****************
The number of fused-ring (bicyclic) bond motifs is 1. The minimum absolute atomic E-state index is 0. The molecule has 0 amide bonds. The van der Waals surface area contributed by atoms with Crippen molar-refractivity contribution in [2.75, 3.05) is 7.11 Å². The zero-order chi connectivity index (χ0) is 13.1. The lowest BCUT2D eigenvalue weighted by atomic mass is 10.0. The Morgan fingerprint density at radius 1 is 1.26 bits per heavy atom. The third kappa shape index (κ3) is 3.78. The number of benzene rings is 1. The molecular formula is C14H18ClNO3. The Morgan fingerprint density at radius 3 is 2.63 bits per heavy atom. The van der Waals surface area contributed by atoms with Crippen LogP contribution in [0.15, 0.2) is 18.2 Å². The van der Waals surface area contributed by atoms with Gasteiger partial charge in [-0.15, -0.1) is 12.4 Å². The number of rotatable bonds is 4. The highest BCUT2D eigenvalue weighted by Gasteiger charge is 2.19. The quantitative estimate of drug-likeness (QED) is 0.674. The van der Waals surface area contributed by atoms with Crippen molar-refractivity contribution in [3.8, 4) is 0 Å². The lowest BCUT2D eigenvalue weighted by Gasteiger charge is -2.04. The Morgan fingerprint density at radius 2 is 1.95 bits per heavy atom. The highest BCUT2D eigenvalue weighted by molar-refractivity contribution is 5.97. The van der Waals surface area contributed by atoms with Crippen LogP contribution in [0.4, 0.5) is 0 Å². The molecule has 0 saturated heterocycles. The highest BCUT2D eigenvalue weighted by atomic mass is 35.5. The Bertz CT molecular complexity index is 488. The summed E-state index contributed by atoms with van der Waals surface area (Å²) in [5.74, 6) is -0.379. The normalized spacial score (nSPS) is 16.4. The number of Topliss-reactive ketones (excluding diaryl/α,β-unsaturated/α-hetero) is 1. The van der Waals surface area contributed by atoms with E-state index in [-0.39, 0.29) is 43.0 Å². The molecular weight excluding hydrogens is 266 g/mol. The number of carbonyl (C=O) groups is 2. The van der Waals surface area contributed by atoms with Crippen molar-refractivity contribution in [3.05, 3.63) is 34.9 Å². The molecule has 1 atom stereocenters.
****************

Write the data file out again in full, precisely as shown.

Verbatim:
The number of fused-ring (bicyclic) bond motifs is 1. The minimum absolute atomic E-state index is 0. The molecule has 0 amide bonds. The van der Waals surface area contributed by atoms with Crippen molar-refractivity contribution in [2.75, 3.05) is 7.11 Å². The zero-order chi connectivity index (χ0) is 13.1. The lowest BCUT2D eigenvalue weighted by atomic mass is 10.0. The Morgan fingerprint density at radius 1 is 1.26 bits per heavy atom. The third kappa shape index (κ3) is 3.78. The number of benzene rings is 1. The molecular formula is C14H18ClNO3. The Morgan fingerprint density at radius 3 is 2.63 bits per heavy atom. The van der Waals surface area contributed by atoms with Crippen LogP contribution in [0.15, 0.2) is 18.2 Å². The van der Waals surface area contributed by atoms with Gasteiger partial charge in [-0.15, -0.1) is 12.4 Å². The number of rotatable bonds is 4. The highest BCUT2D eigenvalue weighted by Gasteiger charge is 2.19. The quantitative estimate of drug-likeness (QED) is 0.674. The van der Waals surface area contributed by atoms with Crippen molar-refractivity contribution in [3.8, 4) is 0 Å². The lowest BCUT2D eigenvalue weighted by Gasteiger charge is -2.04. The Morgan fingerprint density at radius 2 is 1.95 bits per heavy atom. The highest BCUT2D eigenvalue weighted by molar-refractivity contribution is 5.97. The van der Waals surface area contributed by atoms with Crippen LogP contribution in [0.4, 0.5) is 0 Å². The molecule has 0 saturated heterocycles. The highest BCUT2D eigenvalue weighted by atomic mass is 35.5. The Bertz CT molecular complexity index is 488. The summed E-state index contributed by atoms with van der Waals surface area (Å²) in [5.74, 6) is -0.379. The normalized spacial score (nSPS) is 16.4. The number of Topliss-reactive ketones (excluding diaryl/α,β-unsaturated/α-hetero) is 1. The van der Waals surface area contributed by atoms with E-state index in [-0.39, 0.29) is 43.0 Å². The molecular weight excluding hydrogens is 266 g/mol. The number of carbonyl (C=O) groups is 2. The van der Waals surface area contributed by atoms with Crippen molar-refractivity contribution in [3.05, 3.63) is 34.9 Å². The molecule has 1 atom stereocenters.